Reading List

I’ve been reading a lot these past few months. Early in the lockdown, I turned to old favorites – it’s nice to have old friends beside us in new situations. Kierkegaard, Camus, Tolstoy, and my beloved Rilke were there for me during those stressful spring evenings when I marveled at the speed of oppression and mandated fear.

But as new levels of tyranny became common and unsurprising, I began to broaden my reading. I made new friends and picked up as yet unread books by old ones.

These days, my reading is less of an attempt to maintain the connection to the optimistic woman I used to be and more of an exploration toward the hopefilled, scrambling sacramental-realist I’m becoming.

Of course it’s still primarily a study in the moody colors of Rilke’s poetry – his voice dominates my internal dialogues. But this summer, while my children are wallowing in joyful childhood magic, my head is full of hope, fear, and the wisdom of those who understand them both.

If you’re also looking for books that speak to the deep emotions and uncertainty we’re experiencing, give one of these at try and let me know what you think!

Books of Understanding

The Present Age (Soren Kierkegaard). “talkativeness is afraid of the silence which reveals its emptiness.” Though he’s writing about a present age of the past, his critique relates so well to the world we find ourselves in today. Kierkegaard can be harsh and mocking, but his writing always sounds like the poetry of a friend to me.

Rebellion, Resistance, and Death (Albert Camus). “Despite men’s suffering, despite the blood and wrath, despite the dead who can never be replaced, the unjust wounds, and the wild bullets, we must utter, not words of regret, but words of hope, of the dreadful hope of men isolated with their fate.” Most of these essays were written during or directly after WWII, in occupied Paris. His words are renewing and alive as I read them now. They continually challenge and inspire me.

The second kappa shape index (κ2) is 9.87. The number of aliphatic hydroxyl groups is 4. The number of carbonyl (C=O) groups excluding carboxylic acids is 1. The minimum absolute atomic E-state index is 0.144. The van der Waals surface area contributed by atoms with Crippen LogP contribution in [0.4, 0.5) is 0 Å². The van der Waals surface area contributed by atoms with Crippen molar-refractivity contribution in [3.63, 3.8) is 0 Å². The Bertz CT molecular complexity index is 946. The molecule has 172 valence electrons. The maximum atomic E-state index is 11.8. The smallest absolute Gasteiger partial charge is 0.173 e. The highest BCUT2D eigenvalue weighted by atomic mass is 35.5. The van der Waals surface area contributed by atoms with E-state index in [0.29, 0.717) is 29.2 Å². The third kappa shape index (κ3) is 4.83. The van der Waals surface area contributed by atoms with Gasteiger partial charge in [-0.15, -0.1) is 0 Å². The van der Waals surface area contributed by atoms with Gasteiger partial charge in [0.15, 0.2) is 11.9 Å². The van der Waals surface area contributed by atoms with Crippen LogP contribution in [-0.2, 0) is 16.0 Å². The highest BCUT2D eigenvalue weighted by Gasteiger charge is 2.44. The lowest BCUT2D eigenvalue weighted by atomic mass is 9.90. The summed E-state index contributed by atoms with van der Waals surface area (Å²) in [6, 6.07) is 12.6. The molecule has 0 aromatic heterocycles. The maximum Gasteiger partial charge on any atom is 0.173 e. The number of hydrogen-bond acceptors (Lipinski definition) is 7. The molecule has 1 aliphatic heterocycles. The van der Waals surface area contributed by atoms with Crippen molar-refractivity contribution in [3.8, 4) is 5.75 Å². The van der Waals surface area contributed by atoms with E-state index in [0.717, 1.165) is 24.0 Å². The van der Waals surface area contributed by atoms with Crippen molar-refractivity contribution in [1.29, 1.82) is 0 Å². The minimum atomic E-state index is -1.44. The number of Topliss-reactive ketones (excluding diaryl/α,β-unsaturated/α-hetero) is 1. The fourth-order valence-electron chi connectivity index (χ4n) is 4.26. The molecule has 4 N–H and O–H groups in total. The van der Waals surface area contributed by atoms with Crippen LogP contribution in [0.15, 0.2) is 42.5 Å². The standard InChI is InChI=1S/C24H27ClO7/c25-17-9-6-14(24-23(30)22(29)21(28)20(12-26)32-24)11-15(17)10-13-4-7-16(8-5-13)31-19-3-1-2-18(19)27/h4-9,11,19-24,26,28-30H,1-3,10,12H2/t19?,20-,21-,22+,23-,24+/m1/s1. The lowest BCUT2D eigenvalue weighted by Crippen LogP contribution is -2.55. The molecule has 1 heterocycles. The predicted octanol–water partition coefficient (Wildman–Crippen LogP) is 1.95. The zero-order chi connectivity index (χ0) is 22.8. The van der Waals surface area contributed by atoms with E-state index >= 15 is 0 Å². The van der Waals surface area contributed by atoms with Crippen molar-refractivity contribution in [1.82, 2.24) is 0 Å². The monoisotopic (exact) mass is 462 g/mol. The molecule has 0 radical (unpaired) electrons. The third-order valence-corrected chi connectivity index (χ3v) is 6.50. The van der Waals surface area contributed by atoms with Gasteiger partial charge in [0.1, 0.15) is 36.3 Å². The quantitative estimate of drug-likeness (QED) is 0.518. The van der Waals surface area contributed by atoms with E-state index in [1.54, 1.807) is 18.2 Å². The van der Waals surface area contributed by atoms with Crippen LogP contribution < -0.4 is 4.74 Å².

A Handful of Dust (Evelyn Waugh). “You can’t ever tell what’s going to hurt people.” Waugh is famous for his fantastic Brideshead Revisited, but his other books are worth a read as well. A Handful of Dust is a mocking, satirical look at the careless cruelty of a self-absorbed society. Painful and funny, like so much in life.

What are you reading in this strange summer season, friends?

One Comment Add yours

  1. These books sound wonderful! Waugh’s book particularly intrigues me-I’ve only read a few of his books, but I very much enjoy his satirical tone in The Loved One, so I’d probably enjoy A Handful of Dust.

    For reading, lately I’ve been reading my usual mix of nonfiction and light contemporary fiction reads, but I’ve put a special focus on children’s classics. I’m shocked to see how many classic novels I missed out on as a kid, and I’ve found it comforting to slip into these comforting, lighthearted-yet, at times, quite deep-stories. I’m currently reading Heidi, a book that I never read growing up (aside from a heavily abridged version) though I loved the movie, and I’m loving it. I’m partially reading through all these books in preparation for doing read-alouds with my young kids in the next few years, but also in large part because it’s a nice change of pace. I started out 2020 with Steinbeck and Walker Percy, so between those heavy-hitters and the pandemic, it’s nice to pick up some lighter-but still worthwhile-fare.

    Like

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